At first sight, red traffic lights appear to have little to do with socioeconomic inequality. Looking at them more closely, however, may alter this picture. In 2020, Amazon requested a longer duration of the green traffic light cycle at a turn-off at one of its warehouses in Alabama. The argument to county officials was that traffic to and from the warehouse was congested at peak hours due to a too long red traffic light cycle at a turn-off. Union members, though, believed the real reason was another. The warehouse was a battleground for the unionisation of Amazon employees, with Amazon, and its major shareholder, the richest man in the world Jeff Bezos, strongly opposing unions. With union members using the time Amazon employees had to wait for the red traffic light to convince them to join the union, decreasing employees’ waiting time by shorting the cycle would evidently benefit Amazon.
Amazon without doubt objects this storyline, and maybe the grounds for its request were different, indeed. Yet not only is it suspect that it happened at a time of a heated battle over influence with unions, but it also fits wider patterns of how the rich ‘engage’ with societal concerns about inequality. Instead of openly debating concerns about inequality, they often aim to find ways to divert the attention, while virtually always refraining from mentioning their material self-interests – as Vladimir Putin’s denial that he is the owner of an immense, pompous property, as Alexei Navalny revealed in a documentary, equally illustrates.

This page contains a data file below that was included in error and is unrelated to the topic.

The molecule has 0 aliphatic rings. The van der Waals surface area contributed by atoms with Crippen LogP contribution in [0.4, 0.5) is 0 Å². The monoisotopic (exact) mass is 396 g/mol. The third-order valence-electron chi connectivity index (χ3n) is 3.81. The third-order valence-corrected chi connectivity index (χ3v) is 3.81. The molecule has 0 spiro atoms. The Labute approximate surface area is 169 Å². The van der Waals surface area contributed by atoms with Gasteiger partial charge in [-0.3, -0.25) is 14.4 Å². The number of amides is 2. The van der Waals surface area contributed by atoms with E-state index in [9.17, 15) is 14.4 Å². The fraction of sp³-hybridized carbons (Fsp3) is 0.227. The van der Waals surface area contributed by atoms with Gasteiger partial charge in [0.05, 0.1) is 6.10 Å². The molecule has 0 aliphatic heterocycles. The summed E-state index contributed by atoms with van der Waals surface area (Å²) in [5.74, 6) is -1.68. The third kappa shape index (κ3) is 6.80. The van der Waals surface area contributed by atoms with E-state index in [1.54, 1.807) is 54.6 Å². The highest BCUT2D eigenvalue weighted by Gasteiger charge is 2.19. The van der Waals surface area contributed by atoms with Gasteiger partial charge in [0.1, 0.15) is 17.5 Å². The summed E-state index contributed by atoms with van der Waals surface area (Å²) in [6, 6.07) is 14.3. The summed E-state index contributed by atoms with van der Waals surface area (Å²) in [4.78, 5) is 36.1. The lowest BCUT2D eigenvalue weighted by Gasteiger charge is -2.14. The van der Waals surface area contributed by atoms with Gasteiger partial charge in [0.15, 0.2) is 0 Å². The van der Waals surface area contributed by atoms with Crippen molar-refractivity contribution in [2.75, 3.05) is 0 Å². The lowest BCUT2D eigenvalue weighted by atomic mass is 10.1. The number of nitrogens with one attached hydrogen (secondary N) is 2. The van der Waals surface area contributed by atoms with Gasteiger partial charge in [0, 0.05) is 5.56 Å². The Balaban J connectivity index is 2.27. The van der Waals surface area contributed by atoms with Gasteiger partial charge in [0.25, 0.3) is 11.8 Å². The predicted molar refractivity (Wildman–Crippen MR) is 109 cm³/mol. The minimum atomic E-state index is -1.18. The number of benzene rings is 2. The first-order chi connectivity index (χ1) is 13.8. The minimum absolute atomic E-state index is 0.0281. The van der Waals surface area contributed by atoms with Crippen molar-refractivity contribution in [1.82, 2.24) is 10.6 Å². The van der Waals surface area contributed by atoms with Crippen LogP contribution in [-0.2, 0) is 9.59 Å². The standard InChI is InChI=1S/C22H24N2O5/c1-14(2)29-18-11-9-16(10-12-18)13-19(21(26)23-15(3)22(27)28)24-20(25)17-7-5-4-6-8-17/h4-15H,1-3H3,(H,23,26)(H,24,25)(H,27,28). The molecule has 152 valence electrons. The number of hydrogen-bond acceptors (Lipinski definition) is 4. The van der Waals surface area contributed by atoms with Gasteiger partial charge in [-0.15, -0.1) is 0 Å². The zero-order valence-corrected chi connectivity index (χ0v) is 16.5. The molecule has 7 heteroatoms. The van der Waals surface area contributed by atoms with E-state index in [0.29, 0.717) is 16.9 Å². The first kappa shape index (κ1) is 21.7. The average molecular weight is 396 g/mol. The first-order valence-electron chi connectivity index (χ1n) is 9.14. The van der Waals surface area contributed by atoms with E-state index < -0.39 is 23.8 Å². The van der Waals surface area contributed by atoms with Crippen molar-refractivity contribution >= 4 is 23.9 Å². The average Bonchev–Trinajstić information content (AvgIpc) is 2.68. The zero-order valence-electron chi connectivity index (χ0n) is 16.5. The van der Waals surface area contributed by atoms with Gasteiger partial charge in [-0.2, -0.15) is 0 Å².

Further fitting this pattern, is that the wealthy at the same time often convey an image that they are committed to society, such as through making huge charitable donations. In addition to influencing traffic cycles to avoid discussing fairer (re)distribution, Bezos’ pledged $100 million to food banks in the wake of COVID-19. There is nothing new to this, of course. Andrew Carnegie’s company was involved in a bloody clash with workers in 1892, the Homestead Strike, just a couple of years after he had published Gospel of Wealth, in which he argued that it was the duty of the wealthy to return their riches to the community.
It is seldom the case that wealthy elites publicly admit that they are purely egoistic or insensitive to society and the plight of others. Even in the case of ideologies that openly sustain degrees of inequality, references to commitments to the common good still appear essential. The praise of self-interest made famous by Adam Smith and seen in concepts such as Homo economicus and ‘trickle-down economics’ functions insofar as it presupposes self-interest eventually benefits society at large.
Even if socioeconomic inequality may be inherent to human society, this illustrates that the pursuit of equality endures. More than acknowledged, the wealthy have to respond to this pursuit, this to avoid jeopardising their advantages. They cannot sit back and hope everyone shares their convictions about the organisation of society, despite the dominant role that Thomas Piketty attributed in Capital and Ideology (2020) to ideologies that justify and/or obscure inequalities and wealth. Regardless of said ideologies, elites are often expected or pressured to respond to societal demands to provide support and healthcare to the poor, pay higher taxes, and so on. Or they need to draw attention away from their advantages and/or commitments to society, for example by influencing the cycles of traffic lights – with success, as the unions did not manage to convince enough employees to join them.